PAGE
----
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Exploring San Antonio’s Food Scene

Can you have your concha and eat it, too?
Photo Credit: Nicole Franzen

By Naomi Tomky

Sternewirth Restaurant San Antonio Hotel Emma

The Hotel Emma retains some of its industrial character as the former site of a hundred-year-old brewery

Photo Credit: Nicole Franzen

The smell of woodsmoke wafting around the outdoor fireplace at San Antonio’s Hotel Emma evoked the state’s famous barbecue. Fresh off the plane and hungry for my first taste of Texas, it charmed me, as did the vintage leather couches and warm light softening the exposed pipes in the lobby. The industrial equipment, purposefully and artfully left in situ, exuded just enough rustic allure to remind guests of the building’s century housing Texas’s only brewery to survive prohibition.

Later, I learned that the enticing scent came not from the fireplace but a custom-designed fragrance called “Recuerdos,” sprayed by the hotel’s staff. The best hotels reflect their location, and the Hotel Emma exudes its idea of San Antonio impeccably, if exaggeratedly, like an animated Disney version. As in so many Disney cartoons, the hotel’s origin lies in the main character rising to success after the tragic death of a loved one: Emma steered the brewery to success after its founder, her husband, was murdered by one of the two women with whom he was having an affair—both also named Emma.

Lalas Gorditas Beef Puffy Taco San Antonio

Thick, puffy gorditas like those served at Lala’s are a staple of Tex-Mex cuisine

The fascinating story momentarily distracted me from my mission to eat through San Antonio. Here, in the capital of Tex-Mex cuisine, I was concerned about the absence of refried beans on either of the hotel restaurants’ menus. Shiny new developments rarely benefit homegrown cuisines or the people who cook them. It crushed me that relishing Hotel Emma’s immaculately designed luxuries could come at the cost of queso, carne guisada, and the cultures that created them.

Hotel Emma anchors The Pearl, something between an outdoor mall and an urban village, with restaurants, shops, and offices, centered on a public plaza. The 22-acre Pearl Brewery complex, the physical embodiment of San Antonio’s glory days and headquarters of its one-time largest employer, seemed destined for dust after production ceased in 2001, until a private equity firm purchased the land. Led by local billionaire Kit Goldsbury, formerly the president of Pace Food—whose commercials famously mocked salsa from New York City—the development preserved the iconic architecture. It drew on the brewery’s history for design inspiration.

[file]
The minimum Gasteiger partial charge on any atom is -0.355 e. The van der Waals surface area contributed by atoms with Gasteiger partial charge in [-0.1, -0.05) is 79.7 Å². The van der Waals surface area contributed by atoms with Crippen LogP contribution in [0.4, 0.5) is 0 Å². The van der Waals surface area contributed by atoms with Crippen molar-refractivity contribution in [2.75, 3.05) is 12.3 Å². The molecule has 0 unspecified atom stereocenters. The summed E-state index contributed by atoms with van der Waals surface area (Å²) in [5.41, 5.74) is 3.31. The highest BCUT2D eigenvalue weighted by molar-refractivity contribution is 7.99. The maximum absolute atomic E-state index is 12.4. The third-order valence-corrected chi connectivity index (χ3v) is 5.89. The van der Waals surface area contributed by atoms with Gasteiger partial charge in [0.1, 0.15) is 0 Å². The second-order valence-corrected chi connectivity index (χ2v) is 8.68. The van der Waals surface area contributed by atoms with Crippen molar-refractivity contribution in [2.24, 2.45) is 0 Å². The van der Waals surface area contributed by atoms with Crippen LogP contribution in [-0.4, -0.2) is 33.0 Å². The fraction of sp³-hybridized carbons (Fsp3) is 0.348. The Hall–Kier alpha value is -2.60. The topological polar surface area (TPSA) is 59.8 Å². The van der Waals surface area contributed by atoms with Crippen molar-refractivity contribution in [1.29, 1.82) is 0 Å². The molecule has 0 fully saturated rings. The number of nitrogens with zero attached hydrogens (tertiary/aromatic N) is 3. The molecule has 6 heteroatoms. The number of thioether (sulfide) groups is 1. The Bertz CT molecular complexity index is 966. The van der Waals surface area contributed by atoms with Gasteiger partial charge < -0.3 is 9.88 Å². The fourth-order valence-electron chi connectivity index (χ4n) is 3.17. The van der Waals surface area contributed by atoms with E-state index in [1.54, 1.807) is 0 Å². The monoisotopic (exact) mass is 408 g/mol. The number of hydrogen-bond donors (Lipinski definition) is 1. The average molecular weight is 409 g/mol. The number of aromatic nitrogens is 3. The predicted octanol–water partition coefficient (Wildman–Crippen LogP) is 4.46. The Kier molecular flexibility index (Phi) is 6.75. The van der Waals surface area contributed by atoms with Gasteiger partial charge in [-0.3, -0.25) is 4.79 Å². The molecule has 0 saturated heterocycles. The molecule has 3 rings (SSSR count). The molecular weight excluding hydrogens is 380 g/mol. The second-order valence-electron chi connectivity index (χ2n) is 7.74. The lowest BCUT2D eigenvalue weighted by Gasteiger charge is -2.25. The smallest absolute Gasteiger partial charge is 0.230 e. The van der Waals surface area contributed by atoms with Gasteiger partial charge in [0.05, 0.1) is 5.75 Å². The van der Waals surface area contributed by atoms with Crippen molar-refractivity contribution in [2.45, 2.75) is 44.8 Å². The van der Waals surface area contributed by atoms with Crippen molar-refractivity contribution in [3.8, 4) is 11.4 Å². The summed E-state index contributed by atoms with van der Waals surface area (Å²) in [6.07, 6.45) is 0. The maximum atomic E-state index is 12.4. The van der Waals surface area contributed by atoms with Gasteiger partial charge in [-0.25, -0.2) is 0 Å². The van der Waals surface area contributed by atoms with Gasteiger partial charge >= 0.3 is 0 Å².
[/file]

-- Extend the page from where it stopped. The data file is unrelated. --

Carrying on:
Recuerdos Candle Hotel Emma

Hotel Emma guests can bring the scent of San Antonio—or, at least, The Pearl’s take on it—home with “Recuerdos,” available in a spray, rollerball, or candle

But the closest restaurants to the Emma serve modern American, French, and hearty Texas cuisine. I imagined Parisians seeing me tear off pieces of baguette at Brasserie Mon Chou Chou until one gasps in horror, “This stuff’s made in San Antonio!”

I grabbed an electric bikeshare and peddled off the polished plaza of The Pearl, following the Riverwalk south to Lala’s Gorditas for the uniquely San Antonian specialty of puffy tacos. Instead of cooking tortillas on a comal, Lala’s Gorditas fries the masa, then fills it with crisp iceberg lettuce, juicy chopped tomatoes, and ground beef, crowned with curtido and crema.

That night, I ate fluffy pita drawn through spicy feta dip, leeks in olive oil with kohlrabi greens, and Wagyu beef tartare at Ladino in The Pearl. The restaurant traces the culinary journey of Sephardic Jews from pre-Inquisition Spain through the Balkans and onto Israel. It is not Tex-Mex, but it is one of, if not the only Sephardic restaurant in the United States.

Pearl Park San Antonio

A billionaire investor transformed the 22-acre Pearl Brewery complex into a busy town square full of boutiques, residential units, offices, and international eats

Photo Credit: Nick Simonite